The earliest settlement in the region was probably established on dry raised sites amongst the carrs and salt-marshes. The town of Howden was first recorded in 959 and was the centre of a large 51-carucate estate recorded in the Domesday Book. The earliest settlement in Howden was probably centred on the church and manor house. Small amounts of 9th, 10th and 11th-century pottery recovered during excavations at the Bishops manor House imply that there was a late Saxon settlement in the immediate vicinity. A church and a priest were recorded on the Bishop of Durham’s Howdenshire estate in 1086, presumably in Howden.
Occasionally referred to as a borough, Howden was the only large settlement and only market in the area. In 1200, a September horse fair was granted to Philip, Bishop of Durham, and the market mentioned in 1296 no doubt took place in the market place laid out by the Bishop in the area north of his manor house, which was previously much larger.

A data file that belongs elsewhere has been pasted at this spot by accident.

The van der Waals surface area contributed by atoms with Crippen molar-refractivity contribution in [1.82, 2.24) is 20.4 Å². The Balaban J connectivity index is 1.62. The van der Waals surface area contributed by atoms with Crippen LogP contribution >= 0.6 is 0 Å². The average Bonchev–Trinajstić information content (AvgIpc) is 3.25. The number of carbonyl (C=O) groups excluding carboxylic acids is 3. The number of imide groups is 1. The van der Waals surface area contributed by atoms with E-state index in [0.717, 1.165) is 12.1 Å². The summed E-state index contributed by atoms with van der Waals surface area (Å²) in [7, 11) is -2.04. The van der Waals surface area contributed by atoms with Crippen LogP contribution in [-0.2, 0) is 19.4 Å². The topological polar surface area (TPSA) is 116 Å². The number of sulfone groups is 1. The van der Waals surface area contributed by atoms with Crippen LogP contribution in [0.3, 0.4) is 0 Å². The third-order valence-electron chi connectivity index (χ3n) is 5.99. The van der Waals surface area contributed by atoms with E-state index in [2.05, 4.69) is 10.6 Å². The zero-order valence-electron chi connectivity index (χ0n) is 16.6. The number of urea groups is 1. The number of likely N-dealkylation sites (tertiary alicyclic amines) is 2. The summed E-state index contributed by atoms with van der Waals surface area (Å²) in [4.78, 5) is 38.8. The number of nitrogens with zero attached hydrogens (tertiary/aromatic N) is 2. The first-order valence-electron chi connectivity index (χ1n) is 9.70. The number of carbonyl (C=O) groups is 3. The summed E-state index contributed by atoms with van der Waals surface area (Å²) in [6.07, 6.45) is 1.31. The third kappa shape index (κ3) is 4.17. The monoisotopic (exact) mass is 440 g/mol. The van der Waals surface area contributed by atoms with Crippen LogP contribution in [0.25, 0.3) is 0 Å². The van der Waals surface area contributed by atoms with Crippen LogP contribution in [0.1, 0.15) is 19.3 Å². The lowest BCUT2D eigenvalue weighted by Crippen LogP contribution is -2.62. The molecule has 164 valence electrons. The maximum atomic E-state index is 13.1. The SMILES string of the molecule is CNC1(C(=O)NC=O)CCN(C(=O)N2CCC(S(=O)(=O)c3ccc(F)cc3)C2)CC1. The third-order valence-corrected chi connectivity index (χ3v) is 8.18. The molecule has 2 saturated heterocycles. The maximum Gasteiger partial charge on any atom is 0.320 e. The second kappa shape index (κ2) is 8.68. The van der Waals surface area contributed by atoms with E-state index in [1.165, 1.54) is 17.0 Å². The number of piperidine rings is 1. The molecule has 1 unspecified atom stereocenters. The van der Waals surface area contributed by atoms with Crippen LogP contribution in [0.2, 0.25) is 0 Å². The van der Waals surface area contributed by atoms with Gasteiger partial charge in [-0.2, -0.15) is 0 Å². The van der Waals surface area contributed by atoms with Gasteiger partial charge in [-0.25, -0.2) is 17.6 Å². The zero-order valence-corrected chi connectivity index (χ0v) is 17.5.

Buildings on the Market Place included the White Horse Inn, the Moot Hall and the Shire Hall.
The Moot Hall was a half-timbered building where the Bishop’s halmote court was held, with shops below the hall by 1760. It was demolished in 1815 when the court was moved to the court house in the vicarage grounds. The Shire Hall was located on the west of the Market place, on the site of three shops which were demolished prior to the construction of the hall in 1871. There are also two other triangular spaces in Howden’s street plan which possibly accommodated specialised markets.